A bill was introduced in the Washington legislature this week that would facilitate the ability of insureds to obtain business interruption coverage for pandemic-related losses. As proposed, SB 5351, would give insureds two years to sue for coverage and would require that “every property insurance policy containing a grant of 6 coverage for direct physical loss of or damage to property shall be 7 construed to include the deprivation of such property and the loss of 8 the ability to use such property.”
Mama Jo’s, the Miami restaurant whose “direct physical loss” defeat in the Eleventh Circuit last year spurred numerous Florida courts to grant insurer motions to dismiss in COVID-19 suits, has filed a petition for certiorari with the U.S. Supreme Court, asking the court to find:
- Whether construction dust and debris damage to covered property constitutes “direct physical loss” under an all-risk insurance policy.
- Whether it was appropriate for the lower court to impose a heightened testing standard and supplant itself for the jury in supplanting Plaintiff’s causation experts under Daubert and its progeny.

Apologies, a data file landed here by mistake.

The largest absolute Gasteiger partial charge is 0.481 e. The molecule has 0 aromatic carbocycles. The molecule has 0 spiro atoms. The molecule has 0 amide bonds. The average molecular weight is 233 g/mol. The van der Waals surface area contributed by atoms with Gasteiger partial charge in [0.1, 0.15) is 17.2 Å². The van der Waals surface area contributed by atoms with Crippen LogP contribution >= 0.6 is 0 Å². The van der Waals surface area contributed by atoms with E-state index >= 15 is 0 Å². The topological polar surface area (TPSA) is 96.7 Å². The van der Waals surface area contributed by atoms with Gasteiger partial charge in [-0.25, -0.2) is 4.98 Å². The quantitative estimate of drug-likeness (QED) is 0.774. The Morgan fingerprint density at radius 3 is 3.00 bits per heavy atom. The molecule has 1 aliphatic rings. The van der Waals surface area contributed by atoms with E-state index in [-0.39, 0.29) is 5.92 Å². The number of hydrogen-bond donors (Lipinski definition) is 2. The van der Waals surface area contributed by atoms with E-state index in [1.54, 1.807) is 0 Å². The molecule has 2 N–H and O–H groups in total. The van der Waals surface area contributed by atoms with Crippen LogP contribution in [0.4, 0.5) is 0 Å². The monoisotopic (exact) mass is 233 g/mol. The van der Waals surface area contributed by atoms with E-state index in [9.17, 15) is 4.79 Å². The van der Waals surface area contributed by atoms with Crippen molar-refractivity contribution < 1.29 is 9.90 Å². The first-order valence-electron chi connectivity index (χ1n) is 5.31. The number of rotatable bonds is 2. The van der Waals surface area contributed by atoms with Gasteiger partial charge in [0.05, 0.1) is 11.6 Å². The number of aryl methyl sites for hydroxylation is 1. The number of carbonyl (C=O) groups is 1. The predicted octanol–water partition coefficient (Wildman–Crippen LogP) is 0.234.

A federal judge in Ohio has issued a ruling in Neuro-Communication Services v, The Cincinnati Ins. Co., No. 20-1275 (N.D. Ohio Jan. 19, 2021) asking the Ohio Supreme Court to answer whether “the general presence in the community, or on surfaces at a premises, of the novel coronavirus known as SARS-CoV-2, constitute direct physical loss or damage to property; or does the presence on a premises of a person infected with COVID-19 constitute direct physical loss or damage to property at that premises?”
Amphenol Corp. has sued Factory Mutual seeking coverage for more than $100 million in pandemic-related losses.
OTHER RULINGS OF CONSEQUENCE
FLORIDA Consequential Damages